Hello Friends and Family,

Memories of Lahaina, Part 3

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Here is another view of Pioneer Inn as if we were just disembarking from a ship coming from another island. The dark clouds beyond the hotel are simply storm clouds but I'll bet it looked something like this on that fateful day.

This side of the Pioneer Inn faced the famous Banyan Tree in the park next door. The first floor was leased to businesses catering to tourists. It was always fun to browse the various souvenirs, t-shirts, and tours available.

One of the most picturesque historic buildings in Lahaina was the Baldwin Missionary House. Missionaries came from the U.S. mainland to the Hawaiian islands in the 1800s to educate the Hawaiian people and introduce them to Christianity. A physician and minister named Dwight Baldwin, and his wife Charlotte, were two of those missionaries who came from Connecticut. In 1835, they moved into a house in Lahaina, constructed of stone, coral, and timber. Before the wildfire, that house stood with interior and exterior looking much like when the Baldwins lived there.

Dr. Baldwin (seen here) initially was assigned to the mission in Waimea on the Big Island and later to Waine’e Church in Lahaina. He and his wife had seven children. The eldest, David Dwight Baldwin, was a businessman, biologist, and educator on Maui. He and his sons started the first pineapple business on the island.

Another son, Henry Perrine Baldwin, married Emily Whitney Alexander in 1869 and co-founded with Samuel Thomas Alexander the partnership of Alexander & Baldwin, one of the "Big Five" corporations that dominated Hawaii's economy in the early 20th century.

Daughter Harriet Melinda Baldwin married Samuel Mills Damon (1845–1924), the son of missionary Samuel Chenery Damon, who became a wealthy businessman. Before her last grandchild died in 2004, and the estate was divided, it was one of the largest private landowners in the state.

This reminds me of the saying that the missionaries came to Hawai’i to do good and they did VERY well indeed.

Formerly on display in the Baldwin House were medical instruments used at the time. They look pretty gruesome to me.

There were not very many pharmacies (if any) available at the time therefore the doctor had to provide medicines for his patients.

This wheelchair was also exhibited in the Baldwin House. It sure looks primitive by today's standards.

I thought this piano looked magnificent sitting in their living room/parlor. It probably came from a maker on the mainland — my guess would be from New York or Boston.

All these items that were on display in the Baldwin House were lost in the fire.

Next door to the Baldwin House stood the Masters' Reading Room: The Officers' Club of Lahaina. As whaling ships, with their officers, mates, and crew began to arrive in droves and anchor in the calm roadstead of Lahaina to reprovision, town officials saw the need for ship captains to have a meeting room. So in June of 1833, Lahaina missionaries resolved to build a reading room, or gentlemen’s club retreat. They would stock it with publications, newspapers, and writing materials so officers from ships could catch up on news and update their logs.

Its upper level was exclusively for the use and comfort of ship masters, and the lower level was used as a storeroom. An observatory was set up on one side with a spyglass from which officers could watch activities at the small harbor and in the village. The rooms were large and cool and visited at all hours of the day. Lahaina’s officers’ club was a social success for the next twelve years. When more facilities became available in Lahaina, the building was put up for auction and Rev. Dr. Dwight Baldwin purchased it in 1846.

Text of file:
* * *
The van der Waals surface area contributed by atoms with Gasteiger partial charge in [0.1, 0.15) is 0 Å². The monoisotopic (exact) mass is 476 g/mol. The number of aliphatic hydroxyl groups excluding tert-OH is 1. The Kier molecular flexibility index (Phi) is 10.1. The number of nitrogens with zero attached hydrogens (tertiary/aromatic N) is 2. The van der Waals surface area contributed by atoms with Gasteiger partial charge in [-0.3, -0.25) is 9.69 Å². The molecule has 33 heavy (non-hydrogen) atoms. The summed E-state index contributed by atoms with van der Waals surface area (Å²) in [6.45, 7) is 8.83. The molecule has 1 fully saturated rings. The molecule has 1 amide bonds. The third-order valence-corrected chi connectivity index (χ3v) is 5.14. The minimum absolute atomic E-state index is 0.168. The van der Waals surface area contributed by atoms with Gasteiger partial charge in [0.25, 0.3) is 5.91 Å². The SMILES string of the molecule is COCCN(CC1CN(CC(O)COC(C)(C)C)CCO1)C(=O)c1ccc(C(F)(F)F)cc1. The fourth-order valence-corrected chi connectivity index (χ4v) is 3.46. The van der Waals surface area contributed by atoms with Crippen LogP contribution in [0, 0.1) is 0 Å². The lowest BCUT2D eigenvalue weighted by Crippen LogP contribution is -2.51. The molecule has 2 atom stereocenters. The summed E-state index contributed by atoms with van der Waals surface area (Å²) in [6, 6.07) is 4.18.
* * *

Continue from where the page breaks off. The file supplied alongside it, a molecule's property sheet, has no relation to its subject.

Lahaina Restoration Foundation restored and maintained the Masters’ Reading Room for decades. There were shops on the ground floor. The second floor was closed to the public but available for the LRF Board of Directors meetings. It was part of the Historic American Buildings Survey in the Library of Congress.

This building was also destroyed by the wildfire. By the way, The Washington Post used this photo of the Masters' Reading Room in their article on the wildfire. And yes, they did provide me with photo credit and paid for its use.

Here we see the Old Lahaina Courthouse which was opened in 1860, originally serving as a center for government offices and court functions during the Hawaiian monarchy as well as a customs house for whaling and trade ships.

Decades after the Kingdom of Hawaii became the Territory of Hawaii, the courthouse was rebuilt in 1925 in its current Greek Revival architectural style with a gabled roof and second-floor balcony.

A major restoration was started in 1998, and before the wildfire, the Old Lahaina Courthouse was home to the Lahaina Visitors Center, Lahaina Arts Society galleries, Lahaina Town Action Committee offices, and the Lahaina Heritage Museum. Now only the outer shell remains.

Nearby was the Lahaina Library, which was built in 1956 on a former royal taro patch that belonged to King Kamehameha III. I visited the library on one of my trips and it seemed very comfortable — combining my love of Maui and my love of reading. I can only assume that there were priceless documents or other historic items that were lost in the wildfire — so sad.

This photo shows the shoreline along Front Street. It will take a long time before this can be restored — and I doubt it will ever be the same. Both the residents of Maui and those of us who love the island have lost so much. 😢

Life is good albeit incredibly sad at times.

B. David

P. S., All photos and text © B. David Cathell Photography, Inc. — www.bdavidcathell.com